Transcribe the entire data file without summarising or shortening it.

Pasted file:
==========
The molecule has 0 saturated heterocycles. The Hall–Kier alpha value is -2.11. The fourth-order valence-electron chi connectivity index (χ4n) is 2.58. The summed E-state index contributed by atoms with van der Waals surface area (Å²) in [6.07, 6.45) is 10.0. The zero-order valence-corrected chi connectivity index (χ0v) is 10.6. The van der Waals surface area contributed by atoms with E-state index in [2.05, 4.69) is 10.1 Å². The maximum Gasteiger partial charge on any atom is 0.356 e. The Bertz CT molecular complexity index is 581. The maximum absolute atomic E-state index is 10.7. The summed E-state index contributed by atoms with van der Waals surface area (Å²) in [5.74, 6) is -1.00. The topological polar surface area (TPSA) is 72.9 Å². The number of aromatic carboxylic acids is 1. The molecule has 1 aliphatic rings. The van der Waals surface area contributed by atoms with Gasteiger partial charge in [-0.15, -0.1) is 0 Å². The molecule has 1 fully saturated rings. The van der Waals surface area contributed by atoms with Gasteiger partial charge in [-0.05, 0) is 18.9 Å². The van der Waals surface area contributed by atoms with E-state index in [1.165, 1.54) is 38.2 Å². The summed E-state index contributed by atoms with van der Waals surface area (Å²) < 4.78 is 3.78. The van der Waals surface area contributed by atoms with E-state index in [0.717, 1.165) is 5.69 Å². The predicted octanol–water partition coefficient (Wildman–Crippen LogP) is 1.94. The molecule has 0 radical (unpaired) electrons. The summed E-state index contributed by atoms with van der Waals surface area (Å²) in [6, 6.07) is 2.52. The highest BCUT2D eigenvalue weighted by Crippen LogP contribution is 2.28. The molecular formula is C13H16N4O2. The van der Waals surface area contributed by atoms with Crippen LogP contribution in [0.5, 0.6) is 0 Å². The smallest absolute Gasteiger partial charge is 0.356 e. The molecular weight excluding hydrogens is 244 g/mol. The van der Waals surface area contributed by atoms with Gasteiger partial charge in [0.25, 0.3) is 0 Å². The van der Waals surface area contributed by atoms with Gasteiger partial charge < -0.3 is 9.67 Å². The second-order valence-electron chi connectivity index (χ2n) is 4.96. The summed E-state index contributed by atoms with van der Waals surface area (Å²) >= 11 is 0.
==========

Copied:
The molecule has 0 saturated heterocycles. The Hall–Kier alpha value is -2.11. The fourth-order valence-electron chi connectivity index (χ4n) is 2.58. The summed E-state index contributed by atoms with van der Waals surface area (Å²) in [6.07, 6.45) is 10.0. The zero-order valence-corrected chi connectivity index (χ0v) is 10.6. The van der Waals surface area contributed by atoms with E-state index in [2.05, 4.69) is 10.1 Å². The maximum Gasteiger partial charge on any atom is 0.356 e. The Bertz CT molecular complexity index is 581. The maximum absolute atomic E-state index is 10.7. The summed E-state index contributed by atoms with van der Waals surface area (Å²) in [5.74, 6) is -1.00. The topological polar surface area (TPSA) is 72.9 Å². The number of aromatic carboxylic acids is 1. The molecule has 1 aliphatic rings. The van der Waals surface area contributed by atoms with Gasteiger partial charge in [-0.15, -0.1) is 0 Å². The molecule has 1 fully saturated rings. The van der Waals surface area contributed by atoms with Gasteiger partial charge in [-0.05, 0) is 18.9 Å². The van der Waals surface area contributed by atoms with E-state index in [1.165, 1.54) is 38.2 Å². The summed E-state index contributed by atoms with van der Waals surface area (Å²) < 4.78 is 3.78. The van der Waals surface area contributed by atoms with E-state index in [0.717, 1.165) is 5.69 Å². The predicted octanol–water partition coefficient (Wildman–Crippen LogP) is 1.94. The molecule has 0 radical (unpaired) electrons. The summed E-state index contributed by atoms with van der Waals surface area (Å²) in [6, 6.07) is 2.52. The highest BCUT2D eigenvalue weighted by Crippen LogP contribution is 2.28. The molecular formula is C13H16N4O2. The van der Waals surface area contributed by atoms with Crippen LogP contribution in [0.5, 0.6) is 0 Å². The smallest absolute Gasteiger partial charge is 0.356 e. The molecular weight excluding hydrogens is 244 g/mol. The van der Waals surface area contributed by atoms with Gasteiger partial charge in [0.25, 0.3) is 0 Å². The van der Waals surface area contributed by atoms with Gasteiger partial charge < -0.3 is 9.67 Å². The second-order valence-electron chi connectivity index (χ2n) is 4.96. The summed E-state index contributed by atoms with van der Waals surface area (Å²) >= 11 is 0.